Region 4 News Release: 12-2033-ATL (350)
Oct. 10, 2012
Contact: Michael D'Aquino
US Department of Labor wins lawsuit against Aquatech Technologies owners for
firing whistleblower who complained about rodents at Stuart, Fla., plant
Judge finds canvas manufacturer violated OSH Act by retaliating against employee
STUART, Fla. – The U.S. Department of Labor has won a lawsuit filed in the U.S. District Court for the Southern District of Florida against LOTO Services LLC and owner Allan R. Lochhead. Based on an investigation by its Occupational Safety and Health Administration, the department sued the defendants, alleging that they unlawfully and intentionally terminated an employee of Aquatech Technologies Inc. for raising health concerns about rodent infestations at Aquatech's facility in Stuart. LOTO Services LLC owns Aquatech Technologies, which does business as Aquatech Canvas & Consignment.
Judge K. Michael Moore permanently enjoined the defendants from violating the provisions of Section 11(c) of the Occupational Safety and Health Act, which prohibits retaliation against employees for raising workplace safety and health concerns. The judge further ordered that the former employee be paid a total of $34,186, comprising $27,072 in back wages, $6,700 in expenses and $414 in interest. The Labor Department was represented in court by its Regional Office of the Solicitor in Atlanta.
"OSHA will continue to ensure that every American worker has the right to report workplace hazards without fear of retaliation," said Cindy Coe, OSHA's regional administrator in Atlanta. "This judgment is proof that the Labor Department will prosecute, to the fullest extent of the law, employers found violating these basic worker rights."
The employee had reported concerns to management regarding rodents and rodent droppings in the office, and requested to have these problems corrected. Lochhead placed rodent traps in the office, but the problem continued. The employee complained again, but Lochhead indicated that there was no rodent problem, so the employee filed a health complaint with OSHA. One day after OSHA officials notified the company of the health complaint, the employee was terminated. The employee then submitted a whistleblower complaint, and OSHA's resulting investigation found merit to it.
OSHA enforces the whistleblower provisions of the OSH Act and 21 other statutes protecting employees who report violations of various commercial motor vehicle, airline, nuclear, pipeline, environmental, railroad, public transportation, maritime, consumer product, health care reform, securities, food safety, motor vehicle safety and consumer financial reform regulations. Employees who believe that they have been retaliated against for engaging in protected conduct may file a complaint with the secretary of labor for an investigation by OSHA's Whistleblower Protection Program. Detailed information on employee whistleblower rights is available online at http://www.whistleblowers.gov.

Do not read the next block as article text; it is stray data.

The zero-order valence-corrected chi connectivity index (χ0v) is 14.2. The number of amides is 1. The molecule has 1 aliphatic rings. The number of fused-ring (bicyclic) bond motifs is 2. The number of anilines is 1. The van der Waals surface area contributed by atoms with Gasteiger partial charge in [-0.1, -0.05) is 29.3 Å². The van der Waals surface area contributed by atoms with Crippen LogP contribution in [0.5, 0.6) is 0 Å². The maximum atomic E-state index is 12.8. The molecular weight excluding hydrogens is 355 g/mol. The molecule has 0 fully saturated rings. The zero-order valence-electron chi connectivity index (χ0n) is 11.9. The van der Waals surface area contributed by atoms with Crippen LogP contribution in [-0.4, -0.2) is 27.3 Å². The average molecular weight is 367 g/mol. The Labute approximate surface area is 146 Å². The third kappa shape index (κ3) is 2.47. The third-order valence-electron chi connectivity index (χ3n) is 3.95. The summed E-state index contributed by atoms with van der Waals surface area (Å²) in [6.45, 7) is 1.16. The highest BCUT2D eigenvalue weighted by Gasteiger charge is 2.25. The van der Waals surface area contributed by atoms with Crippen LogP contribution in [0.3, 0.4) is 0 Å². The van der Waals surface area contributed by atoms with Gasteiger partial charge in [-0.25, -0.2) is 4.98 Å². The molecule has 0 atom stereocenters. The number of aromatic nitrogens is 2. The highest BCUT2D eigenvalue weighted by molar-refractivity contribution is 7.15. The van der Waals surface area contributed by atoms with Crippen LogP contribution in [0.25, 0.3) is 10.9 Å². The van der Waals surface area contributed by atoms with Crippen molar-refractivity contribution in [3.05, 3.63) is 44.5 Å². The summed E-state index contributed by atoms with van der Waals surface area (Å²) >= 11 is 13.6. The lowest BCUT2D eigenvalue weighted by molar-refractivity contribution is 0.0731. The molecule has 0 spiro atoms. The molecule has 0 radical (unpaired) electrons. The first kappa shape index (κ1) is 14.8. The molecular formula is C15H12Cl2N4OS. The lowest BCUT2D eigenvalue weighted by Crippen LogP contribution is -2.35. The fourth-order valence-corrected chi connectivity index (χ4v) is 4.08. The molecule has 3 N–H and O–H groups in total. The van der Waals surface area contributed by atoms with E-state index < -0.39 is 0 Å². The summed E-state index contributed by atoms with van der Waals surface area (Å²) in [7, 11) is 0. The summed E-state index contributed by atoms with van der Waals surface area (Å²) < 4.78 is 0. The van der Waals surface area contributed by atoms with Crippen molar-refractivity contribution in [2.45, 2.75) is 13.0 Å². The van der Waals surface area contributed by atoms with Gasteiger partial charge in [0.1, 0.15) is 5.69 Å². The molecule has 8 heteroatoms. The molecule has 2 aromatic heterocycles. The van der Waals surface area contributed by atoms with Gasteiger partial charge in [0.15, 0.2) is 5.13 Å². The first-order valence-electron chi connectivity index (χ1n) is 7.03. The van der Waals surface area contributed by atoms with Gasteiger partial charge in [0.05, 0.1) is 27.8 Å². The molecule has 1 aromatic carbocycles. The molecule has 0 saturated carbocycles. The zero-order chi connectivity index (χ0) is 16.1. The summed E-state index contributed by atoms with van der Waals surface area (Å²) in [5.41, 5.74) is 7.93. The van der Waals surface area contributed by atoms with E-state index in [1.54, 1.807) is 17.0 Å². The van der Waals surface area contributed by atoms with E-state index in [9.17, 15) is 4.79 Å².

To ask questions, obtain compliance assistance, file a complaint or report workplace hospitalizations, fatalities or situations posing imminent danger to workers, the public should call OSHA's toll-free hotline at 800-321-OSHA (6742) or the agency's Fort Lauderdale Area Office at 954-424-0242.
Under the Occupational Safety and Health Act of 1970, employers are responsible for providing safe and healthful workplaces for their employees. OSHA's role is to ensure these conditions for America's working men and women by setting and enforcing standards, and providing training, education and assistance. For more information, visit http://www.osha.gov.
Editor's note: The Labor Department does not release the names of employees involved in whistleblower complaints.
Solis v. LOTO Services LLC
Civil Action File Number 2:12-cv-14119-KMM
U.S. Department of Labor news materials are accessible at http://www.dol.gov. The information above is available in large print, Braille or CD from the COAST office upon request by calling 202-693-7828 or TTY 202-693-7755.